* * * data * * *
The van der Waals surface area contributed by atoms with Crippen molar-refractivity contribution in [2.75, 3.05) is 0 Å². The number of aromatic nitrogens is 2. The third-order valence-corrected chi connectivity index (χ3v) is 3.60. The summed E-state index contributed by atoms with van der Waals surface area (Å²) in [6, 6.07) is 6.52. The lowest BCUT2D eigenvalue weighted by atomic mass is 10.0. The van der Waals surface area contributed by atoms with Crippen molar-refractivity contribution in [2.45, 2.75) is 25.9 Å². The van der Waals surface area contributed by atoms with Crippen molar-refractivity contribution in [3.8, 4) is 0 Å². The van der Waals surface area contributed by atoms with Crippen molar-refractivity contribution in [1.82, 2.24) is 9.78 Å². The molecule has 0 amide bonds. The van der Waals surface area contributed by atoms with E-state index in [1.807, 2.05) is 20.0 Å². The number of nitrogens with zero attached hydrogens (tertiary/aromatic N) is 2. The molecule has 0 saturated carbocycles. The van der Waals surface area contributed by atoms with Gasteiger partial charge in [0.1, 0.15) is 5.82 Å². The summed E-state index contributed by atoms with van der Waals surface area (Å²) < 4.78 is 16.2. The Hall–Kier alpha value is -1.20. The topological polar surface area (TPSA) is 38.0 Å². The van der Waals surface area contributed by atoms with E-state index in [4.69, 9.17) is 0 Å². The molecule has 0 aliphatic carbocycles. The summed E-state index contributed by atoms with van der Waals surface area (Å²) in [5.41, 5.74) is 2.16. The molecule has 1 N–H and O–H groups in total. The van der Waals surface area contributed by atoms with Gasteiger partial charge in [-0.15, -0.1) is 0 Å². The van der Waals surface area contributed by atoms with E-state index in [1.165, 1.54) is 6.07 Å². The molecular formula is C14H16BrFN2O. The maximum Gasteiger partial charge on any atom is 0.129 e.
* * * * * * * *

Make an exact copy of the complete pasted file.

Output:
The van der Waals surface area contributed by atoms with Crippen molar-refractivity contribution in [2.75, 3.05) is 0 Å². The number of aromatic nitrogens is 2. The third-order valence-corrected chi connectivity index (χ3v) is 3.60. The summed E-state index contributed by atoms with van der Waals surface area (Å²) in [6, 6.07) is 6.52. The lowest BCUT2D eigenvalue weighted by atomic mass is 10.0. The van der Waals surface area contributed by atoms with Crippen molar-refractivity contribution in [2.45, 2.75) is 25.9 Å². The van der Waals surface area contributed by atoms with Crippen molar-refractivity contribution in [3.8, 4) is 0 Å². The van der Waals surface area contributed by atoms with Crippen molar-refractivity contribution in [1.82, 2.24) is 9.78 Å². The molecule has 0 amide bonds. The van der Waals surface area contributed by atoms with E-state index in [1.807, 2.05) is 20.0 Å². The number of nitrogens with zero attached hydrogens (tertiary/aromatic N) is 2. The molecule has 0 saturated carbocycles. The van der Waals surface area contributed by atoms with Gasteiger partial charge in [0.1, 0.15) is 5.82 Å². The summed E-state index contributed by atoms with van der Waals surface area (Å²) < 4.78 is 16.2. The Hall–Kier alpha value is -1.20. The topological polar surface area (TPSA) is 38.0 Å². The van der Waals surface area contributed by atoms with E-state index in [4.69, 9.17) is 0 Å². The molecule has 0 aliphatic carbocycles. The summed E-state index contributed by atoms with van der Waals surface area (Å²) in [5.41, 5.74) is 2.16. The molecule has 1 N–H and O–H groups in total. The van der Waals surface area contributed by atoms with Gasteiger partial charge in [-0.15, -0.1) is 0 Å². The van der Waals surface area contributed by atoms with E-state index in [1.165, 1.54) is 6.07 Å². The molecular formula is C14H16BrFN2O. The maximum Gasteiger partial charge on any atom is 0.129 e.